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Am J Cardiol. 2014 Sep 15;114(6):811-9. doi: 10.1016/j.amjcard.2014.06.011. Epub 2014 Jul 8.

Outcomes of a pharmacoinvasive strategy for successful versus failed fibrinolysis and primary percutaneous intervention in acute myocardial infarction (from the STrategic Reperfusion Early After Myocardial Infarction [STREAM] study).

Author information

1
Department of Medicine, Canadian VIGOUR Centre, University of Alberta, Edmonton, Alberta, Canada.
2
Department of Cardiovascular Sciences, University Hospital Gasthuisberg, Leuven, Belgium.
3
Department and Service d'aide Medicale Urgente, Lille University Hospital, Lille Cedex, France.
4
Leicester Cardiovascular Biomedical Research Unit, University Hospital of Leicester, Leicester, United Kingdom.
5
Department of Cardiovascular Medicine, Nottingham University Hospital, Nottingham, United Kingdom.
6
Boehringer Ingelheim, Reims, France.
7
Boehringer Ingelheim, Biberach, Germany.
8
Department of Medicine, Federal University of São Paulo, São Paulo, Brazil; Duke Clinical Research Institute, Durham, North Carolina.
9
Department of Cardiology, Hôpital Bichat, INSERM U698 and Université Paris-Diderot, Paris, France.
10
Department of Medicine, Canadian VIGOUR Centre, University of Alberta, Edmonton, Alberta, Canada. Electronic address: paul.armstrong@ualberta.ca.

Abstract

Although a fibrinolytic pharmacoinvasive strategy is recommended for patients with ST elevation myocardial infarction (STEMI) unable to undergo timely primary percutaneous coronary intervention (PCI), there are limited data addressing outcomes specific to those with successful or unsuccessful pharmacologic reperfusions. Accordingly, we evaluated a contemporary pharmacoinvasive strategy for failed and successful reperfusions within the STrategic Reperfusion Early After Myocardial infarction study. Of 1,823 per-protocol-treated patients with STEMI, we examined clinical outcomes and angiographic and electrocardiographic metrics in 3 groups as follows: fibrinolysis requiring rescue (rescue, n = 348), fibrinolysis with scheduled angiography (scheduled, n = 516), and primary PCI (n = 927). Compared with pharmacoinvasive patients undergoing scheduled angiography, rescue patients were more likely to have anterior wall myocardial infarction, more baseline ST-segment elevation and deviation, as well as Q waves in the distribution of their ST elevation. Residual ST elevation ≥ 2 mm 30 minutes after angiography occurred in 27.9%, 7.9%, and 24.8% of patients who underwent rescue, scheduled, and primary PCI, respectively. Thirty-day composite event rates (all-cause death, cardiogenic shock, heart failure, and reinfarction) were 18.7%, 5.5%, and 13.9%; all-cause death: 6.1%, 2.1%, and 3.9%; cardiogenic shock: 7.5%, 2.0%, and 5.4%; heart failure: 11.8%, 2.3%, and 7.6%; and reinfarction: 1.5%, 1.4%, and 2.2%, for rescue, scheduled, and primary PCI, respectively. Compared with successfully reperfused patients undergoing scheduled angiography, the adjusted relative risk of the primary outcome was 2.92 (95% confidence interval 1.92 to 4.45) in rescue patients. In conclusion, pharmacoinvasive-treated patients requiring rescue angiography had greater baseline risk with more co-morbidities and worse 30-day outcomes compared with successful fibrinolytic-treated patients. Residual ST elevation after reperfusion assists in defining prognosis.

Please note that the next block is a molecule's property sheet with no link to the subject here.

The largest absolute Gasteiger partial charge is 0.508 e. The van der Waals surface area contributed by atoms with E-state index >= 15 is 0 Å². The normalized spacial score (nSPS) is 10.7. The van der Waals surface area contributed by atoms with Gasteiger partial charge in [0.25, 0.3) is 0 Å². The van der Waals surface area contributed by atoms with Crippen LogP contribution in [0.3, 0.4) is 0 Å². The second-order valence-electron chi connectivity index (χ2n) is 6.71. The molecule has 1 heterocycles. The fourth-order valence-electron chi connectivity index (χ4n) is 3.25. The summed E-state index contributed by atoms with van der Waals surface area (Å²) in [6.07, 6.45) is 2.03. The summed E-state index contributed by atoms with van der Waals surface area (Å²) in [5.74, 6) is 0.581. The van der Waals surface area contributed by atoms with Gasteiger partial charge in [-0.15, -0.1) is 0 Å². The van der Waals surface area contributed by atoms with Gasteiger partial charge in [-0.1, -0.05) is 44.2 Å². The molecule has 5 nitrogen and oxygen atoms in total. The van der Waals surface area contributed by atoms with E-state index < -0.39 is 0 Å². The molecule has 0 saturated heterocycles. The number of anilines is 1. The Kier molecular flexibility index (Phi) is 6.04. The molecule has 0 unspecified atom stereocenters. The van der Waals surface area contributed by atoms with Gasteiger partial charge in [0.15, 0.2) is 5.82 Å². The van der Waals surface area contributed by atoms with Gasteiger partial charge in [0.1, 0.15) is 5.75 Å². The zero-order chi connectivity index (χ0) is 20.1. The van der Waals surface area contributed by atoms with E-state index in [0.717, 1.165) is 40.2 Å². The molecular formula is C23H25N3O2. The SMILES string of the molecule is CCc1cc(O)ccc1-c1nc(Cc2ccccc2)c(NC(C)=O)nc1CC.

PMID:
25108302
DOI:
10.1016/j.amjcard.2014.06.011
[Indexed for MEDLINE]

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